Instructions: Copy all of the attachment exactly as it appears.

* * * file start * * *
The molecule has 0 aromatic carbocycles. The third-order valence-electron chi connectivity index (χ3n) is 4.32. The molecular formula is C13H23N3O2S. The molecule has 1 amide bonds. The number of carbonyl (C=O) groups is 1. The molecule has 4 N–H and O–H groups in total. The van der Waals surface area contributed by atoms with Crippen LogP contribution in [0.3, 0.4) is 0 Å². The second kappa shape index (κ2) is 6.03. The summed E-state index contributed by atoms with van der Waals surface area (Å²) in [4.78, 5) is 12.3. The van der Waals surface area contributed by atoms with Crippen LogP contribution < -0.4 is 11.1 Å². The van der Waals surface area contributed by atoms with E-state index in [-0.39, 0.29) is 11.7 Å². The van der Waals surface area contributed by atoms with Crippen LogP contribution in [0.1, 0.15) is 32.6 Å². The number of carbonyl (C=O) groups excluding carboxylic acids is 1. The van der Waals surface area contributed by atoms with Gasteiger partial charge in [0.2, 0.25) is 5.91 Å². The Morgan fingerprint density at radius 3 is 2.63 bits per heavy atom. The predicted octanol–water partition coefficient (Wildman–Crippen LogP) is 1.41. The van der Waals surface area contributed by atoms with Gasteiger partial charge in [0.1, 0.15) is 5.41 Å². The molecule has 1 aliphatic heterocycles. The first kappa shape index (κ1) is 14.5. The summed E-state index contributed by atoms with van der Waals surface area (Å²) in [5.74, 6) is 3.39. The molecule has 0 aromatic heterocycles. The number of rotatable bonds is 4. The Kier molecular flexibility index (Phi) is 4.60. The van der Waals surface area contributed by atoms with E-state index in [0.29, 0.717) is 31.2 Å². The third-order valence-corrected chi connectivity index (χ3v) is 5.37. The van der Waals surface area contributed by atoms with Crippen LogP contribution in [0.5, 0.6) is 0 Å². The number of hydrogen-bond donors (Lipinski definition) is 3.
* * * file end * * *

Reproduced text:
The molecule has 0 aromatic carbocycles. The third-order valence-electron chi connectivity index (χ3n) is 4.32. The molecular formula is C13H23N3O2S. The molecule has 1 amide bonds. The number of carbonyl (C=O) groups is 1. The molecule has 4 N–H and O–H groups in total. The van der Waals surface area contributed by atoms with Crippen LogP contribution in [0.3, 0.4) is 0 Å². The second kappa shape index (κ2) is 6.03. The summed E-state index contributed by atoms with van der Waals surface area (Å²) in [4.78, 5) is 12.3. The van der Waals surface area contributed by atoms with Crippen LogP contribution < -0.4 is 11.1 Å². The van der Waals surface area contributed by atoms with E-state index in [-0.39, 0.29) is 11.7 Å². The van der Waals surface area contributed by atoms with Crippen LogP contribution in [0.1, 0.15) is 32.6 Å². The number of carbonyl (C=O) groups excluding carboxylic acids is 1. The van der Waals surface area contributed by atoms with Gasteiger partial charge in [0.2, 0.25) is 5.91 Å². The Morgan fingerprint density at radius 3 is 2.63 bits per heavy atom. The predicted octanol–water partition coefficient (Wildman–Crippen LogP) is 1.41. The van der Waals surface area contributed by atoms with Gasteiger partial charge in [0.1, 0.15) is 5.41 Å². The molecule has 1 aliphatic heterocycles. The first kappa shape index (κ1) is 14.5. The summed E-state index contributed by atoms with van der Waals surface area (Å²) in [5.74, 6) is 3.39. The molecule has 0 aromatic heterocycles. The number of rotatable bonds is 4. The Kier molecular flexibility index (Phi) is 4.60. The van der Waals surface area contributed by atoms with E-state index in [0.29, 0.717) is 31.2 Å². The third-order valence-corrected chi connectivity index (χ3v) is 5.37. The van der Waals surface area contributed by atoms with Crippen LogP contribution in [0.5, 0.6) is 0 Å². The number of hydrogen-bond donors (Lipinski definition) is 3.